Professor David Macdonald has criticized the government’s badger culls for failing to achieve targets.
Professor Macdonald is the founder and current Director of the University’s Wildlife Conservation Research Unit, as well as chairman of the government’s Natural England scientific advisory board.
The culls began last year when trials were authorized for Somerset and West Gloucestershire, killing an estimated 65 per cent and 39 per cent of local badgers respectively. The aim of the culls is to eventually eradicate Tuberculosis in cattle.
According to Professor Macdonald these trials were not sufficiently successful as the target was a 70% reduction. He commented that “following this epic failure it is hard to see how continuing this approach could be justified”.
A second Oxford academic, Professor Tim Coulson, has also criticized government ministers. When speaking to the BBC, Professor Coulson stated, “If culling worked I’d be fully supportive of them [Defra, the Department for Environment, Food & Rural Affairs] rolling it out, but all the evidence is that it does not.” Professor Coulson is a member of the Independent Expert Panel, which was tasked by the government to advise it on the pilot culls.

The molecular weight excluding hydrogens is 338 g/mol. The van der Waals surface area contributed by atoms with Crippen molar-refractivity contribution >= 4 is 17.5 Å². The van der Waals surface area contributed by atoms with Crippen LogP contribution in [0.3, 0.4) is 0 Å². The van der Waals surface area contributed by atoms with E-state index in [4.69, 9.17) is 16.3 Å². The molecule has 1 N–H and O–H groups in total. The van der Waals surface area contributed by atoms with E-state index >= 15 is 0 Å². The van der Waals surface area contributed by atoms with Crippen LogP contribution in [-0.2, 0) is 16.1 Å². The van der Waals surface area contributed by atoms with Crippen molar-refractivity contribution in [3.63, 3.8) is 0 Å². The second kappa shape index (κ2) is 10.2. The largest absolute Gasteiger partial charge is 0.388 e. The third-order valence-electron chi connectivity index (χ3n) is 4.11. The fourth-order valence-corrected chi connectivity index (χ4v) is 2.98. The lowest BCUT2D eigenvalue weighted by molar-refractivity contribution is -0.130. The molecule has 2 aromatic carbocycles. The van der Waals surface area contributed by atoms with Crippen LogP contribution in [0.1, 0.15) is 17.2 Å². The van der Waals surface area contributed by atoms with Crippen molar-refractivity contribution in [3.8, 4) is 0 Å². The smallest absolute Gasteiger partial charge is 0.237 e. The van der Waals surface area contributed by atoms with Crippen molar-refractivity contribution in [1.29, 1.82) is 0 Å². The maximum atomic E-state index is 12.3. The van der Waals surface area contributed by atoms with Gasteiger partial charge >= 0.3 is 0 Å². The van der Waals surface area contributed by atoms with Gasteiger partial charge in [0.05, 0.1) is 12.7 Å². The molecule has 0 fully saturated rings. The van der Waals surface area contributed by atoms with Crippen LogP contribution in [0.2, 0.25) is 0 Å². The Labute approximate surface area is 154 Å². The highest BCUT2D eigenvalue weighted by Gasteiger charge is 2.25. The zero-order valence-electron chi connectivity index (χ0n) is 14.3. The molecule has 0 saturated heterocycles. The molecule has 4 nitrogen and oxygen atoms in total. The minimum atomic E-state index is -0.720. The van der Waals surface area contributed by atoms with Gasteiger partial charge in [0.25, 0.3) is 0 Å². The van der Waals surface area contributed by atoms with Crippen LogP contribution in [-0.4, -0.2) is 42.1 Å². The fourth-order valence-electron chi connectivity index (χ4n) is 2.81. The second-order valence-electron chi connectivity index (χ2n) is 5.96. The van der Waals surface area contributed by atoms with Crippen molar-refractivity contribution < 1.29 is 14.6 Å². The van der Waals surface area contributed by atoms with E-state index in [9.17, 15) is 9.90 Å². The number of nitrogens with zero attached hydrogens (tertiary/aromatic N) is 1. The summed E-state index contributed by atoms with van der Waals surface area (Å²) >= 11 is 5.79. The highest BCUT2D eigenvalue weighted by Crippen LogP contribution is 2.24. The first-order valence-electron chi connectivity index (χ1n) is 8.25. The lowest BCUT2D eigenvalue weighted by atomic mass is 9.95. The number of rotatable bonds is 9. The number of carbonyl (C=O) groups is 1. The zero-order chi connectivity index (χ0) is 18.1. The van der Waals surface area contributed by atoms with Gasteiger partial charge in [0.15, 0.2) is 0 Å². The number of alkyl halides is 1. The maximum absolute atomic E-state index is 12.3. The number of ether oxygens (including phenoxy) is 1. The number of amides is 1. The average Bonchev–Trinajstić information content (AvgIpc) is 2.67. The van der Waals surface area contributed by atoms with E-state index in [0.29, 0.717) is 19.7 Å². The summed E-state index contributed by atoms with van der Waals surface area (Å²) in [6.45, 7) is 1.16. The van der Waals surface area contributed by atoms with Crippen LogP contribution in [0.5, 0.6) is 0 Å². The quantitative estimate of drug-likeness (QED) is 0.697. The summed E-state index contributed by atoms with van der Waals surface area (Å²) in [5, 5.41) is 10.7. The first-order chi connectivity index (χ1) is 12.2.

The Farming Minister has recently proposed badger vaccination programs, suggesting that the current policy of culling badgers may eventually be reversed. Other alternative policies such as culling cattle have also been proposed by a research-paper published in the science journal, Nature.
However the government still plans to continue the ongoing pilot culls. A Natural England spokesperson has told Cherwell, “Natural England’s position [remains] to support the Government’s bTB [bovine Tuberculosis] eradication policy through the issuing and administering of badger control licences.”